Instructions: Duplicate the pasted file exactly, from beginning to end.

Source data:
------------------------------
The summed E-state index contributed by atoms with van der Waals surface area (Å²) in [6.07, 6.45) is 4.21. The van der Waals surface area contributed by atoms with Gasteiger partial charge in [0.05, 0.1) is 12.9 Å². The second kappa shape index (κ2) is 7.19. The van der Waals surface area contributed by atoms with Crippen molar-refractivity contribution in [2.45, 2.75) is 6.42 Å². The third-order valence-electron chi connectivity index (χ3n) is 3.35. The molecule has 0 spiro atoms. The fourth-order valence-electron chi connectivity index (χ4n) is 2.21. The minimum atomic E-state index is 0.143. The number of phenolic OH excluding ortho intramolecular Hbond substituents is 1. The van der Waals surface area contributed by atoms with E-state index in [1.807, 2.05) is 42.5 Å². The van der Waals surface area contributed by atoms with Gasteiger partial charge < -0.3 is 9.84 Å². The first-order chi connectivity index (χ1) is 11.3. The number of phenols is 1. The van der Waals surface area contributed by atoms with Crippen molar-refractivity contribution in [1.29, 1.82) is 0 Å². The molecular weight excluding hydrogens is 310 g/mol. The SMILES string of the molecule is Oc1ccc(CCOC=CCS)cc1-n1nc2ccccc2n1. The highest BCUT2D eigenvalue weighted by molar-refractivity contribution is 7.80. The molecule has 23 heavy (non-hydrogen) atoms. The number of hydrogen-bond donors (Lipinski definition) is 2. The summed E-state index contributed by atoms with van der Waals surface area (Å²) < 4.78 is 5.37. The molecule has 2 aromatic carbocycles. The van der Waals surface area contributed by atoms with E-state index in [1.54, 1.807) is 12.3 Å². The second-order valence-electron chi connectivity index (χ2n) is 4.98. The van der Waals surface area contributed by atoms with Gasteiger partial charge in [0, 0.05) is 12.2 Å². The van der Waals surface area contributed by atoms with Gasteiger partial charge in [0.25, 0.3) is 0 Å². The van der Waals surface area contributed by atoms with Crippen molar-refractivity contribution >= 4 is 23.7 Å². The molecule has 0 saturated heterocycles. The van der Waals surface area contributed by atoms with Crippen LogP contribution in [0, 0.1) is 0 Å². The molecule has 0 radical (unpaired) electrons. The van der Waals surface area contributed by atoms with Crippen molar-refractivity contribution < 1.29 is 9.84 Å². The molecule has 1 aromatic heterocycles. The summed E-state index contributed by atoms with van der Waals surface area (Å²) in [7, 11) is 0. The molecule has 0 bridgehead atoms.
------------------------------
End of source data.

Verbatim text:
The summed E-state index contributed by atoms with van der Waals surface area (Å²) in [6.07, 6.45) is 4.21. The van der Waals surface area contributed by atoms with Gasteiger partial charge in [0.05, 0.1) is 12.9 Å². The second kappa shape index (κ2) is 7.19. The van der Waals surface area contributed by atoms with Crippen molar-refractivity contribution in [2.45, 2.75) is 6.42 Å². The third-order valence-electron chi connectivity index (χ3n) is 3.35. The molecule has 0 spiro atoms. The fourth-order valence-electron chi connectivity index (χ4n) is 2.21. The minimum atomic E-state index is 0.143. The number of phenolic OH excluding ortho intramolecular Hbond substituents is 1. The van der Waals surface area contributed by atoms with E-state index in [1.807, 2.05) is 42.5 Å². The van der Waals surface area contributed by atoms with Gasteiger partial charge < -0.3 is 9.84 Å². The first-order chi connectivity index (χ1) is 11.3. The number of phenols is 1. The van der Waals surface area contributed by atoms with Crippen molar-refractivity contribution in [1.29, 1.82) is 0 Å². The molecular weight excluding hydrogens is 310 g/mol. The SMILES string of the molecule is Oc1ccc(CCOC=CCS)cc1-n1nc2ccccc2n1. The highest BCUT2D eigenvalue weighted by molar-refractivity contribution is 7.80. The molecule has 23 heavy (non-hydrogen) atoms. The number of hydrogen-bond donors (Lipinski definition) is 2. The summed E-state index contributed by atoms with van der Waals surface area (Å²) < 4.78 is 5.37. The molecule has 2 aromatic carbocycles. The van der Waals surface area contributed by atoms with E-state index in [1.54, 1.807) is 12.3 Å². The second-order valence-electron chi connectivity index (χ2n) is 4.98. The van der Waals surface area contributed by atoms with Gasteiger partial charge in [0, 0.05) is 12.2 Å². The van der Waals surface area contributed by atoms with Gasteiger partial charge in [0.25, 0.3) is 0 Å². The van der Waals surface area contributed by atoms with Crippen molar-refractivity contribution >= 4 is 23.7 Å². The molecule has 0 saturated heterocycles. The van der Waals surface area contributed by atoms with Crippen LogP contribution in [0, 0.1) is 0 Å². The molecule has 0 radical (unpaired) electrons. The van der Waals surface area contributed by atoms with Crippen molar-refractivity contribution < 1.29 is 9.84 Å². The molecule has 1 aromatic heterocycles. The summed E-state index contributed by atoms with van der Waals surface area (Å²) in [7, 11) is 0. The molecule has 0 bridgehead atoms.